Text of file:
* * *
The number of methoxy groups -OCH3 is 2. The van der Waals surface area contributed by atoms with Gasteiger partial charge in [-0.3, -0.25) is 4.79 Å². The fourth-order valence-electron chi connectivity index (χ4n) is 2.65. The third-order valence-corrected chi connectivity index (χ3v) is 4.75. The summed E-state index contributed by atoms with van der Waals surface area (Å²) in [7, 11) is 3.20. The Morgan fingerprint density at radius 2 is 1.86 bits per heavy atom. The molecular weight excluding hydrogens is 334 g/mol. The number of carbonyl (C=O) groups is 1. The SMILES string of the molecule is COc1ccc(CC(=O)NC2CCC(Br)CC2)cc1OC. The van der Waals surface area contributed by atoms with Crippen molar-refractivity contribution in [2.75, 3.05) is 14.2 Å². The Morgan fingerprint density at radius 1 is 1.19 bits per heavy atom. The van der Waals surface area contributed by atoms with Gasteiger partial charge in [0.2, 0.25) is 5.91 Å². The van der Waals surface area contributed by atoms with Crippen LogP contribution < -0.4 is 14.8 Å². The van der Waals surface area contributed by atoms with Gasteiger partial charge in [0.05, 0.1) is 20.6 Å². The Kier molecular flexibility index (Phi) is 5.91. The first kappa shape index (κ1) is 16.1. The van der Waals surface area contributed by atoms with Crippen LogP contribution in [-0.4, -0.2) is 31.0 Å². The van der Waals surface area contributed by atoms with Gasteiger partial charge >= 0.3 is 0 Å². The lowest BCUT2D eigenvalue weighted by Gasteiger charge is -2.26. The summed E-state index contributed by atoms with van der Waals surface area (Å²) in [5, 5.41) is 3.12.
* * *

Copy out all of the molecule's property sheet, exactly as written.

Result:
The number of methoxy groups -OCH3 is 2. The van der Waals surface area contributed by atoms with Gasteiger partial charge in [-0.3, -0.25) is 4.79 Å². The fourth-order valence-electron chi connectivity index (χ4n) is 2.65. The third-order valence-corrected chi connectivity index (χ3v) is 4.75. The summed E-state index contributed by atoms with van der Waals surface area (Å²) in [7, 11) is 3.20. The Morgan fingerprint density at radius 2 is 1.86 bits per heavy atom. The molecular weight excluding hydrogens is 334 g/mol. The number of carbonyl (C=O) groups is 1. The SMILES string of the molecule is COc1ccc(CC(=O)NC2CCC(Br)CC2)cc1OC. The van der Waals surface area contributed by atoms with Crippen molar-refractivity contribution in [2.75, 3.05) is 14.2 Å². The Morgan fingerprint density at radius 1 is 1.19 bits per heavy atom. The van der Waals surface area contributed by atoms with Gasteiger partial charge in [0.2, 0.25) is 5.91 Å². The van der Waals surface area contributed by atoms with Crippen LogP contribution < -0.4 is 14.8 Å². The van der Waals surface area contributed by atoms with Gasteiger partial charge in [0.05, 0.1) is 20.6 Å². The Kier molecular flexibility index (Phi) is 5.91. The first kappa shape index (κ1) is 16.1. The van der Waals surface area contributed by atoms with Crippen LogP contribution in [-0.4, -0.2) is 31.0 Å². The van der Waals surface area contributed by atoms with Gasteiger partial charge >= 0.3 is 0 Å². The lowest BCUT2D eigenvalue weighted by Gasteiger charge is -2.26. The summed E-state index contributed by atoms with van der Waals surface area (Å²) in [5, 5.41) is 3.12.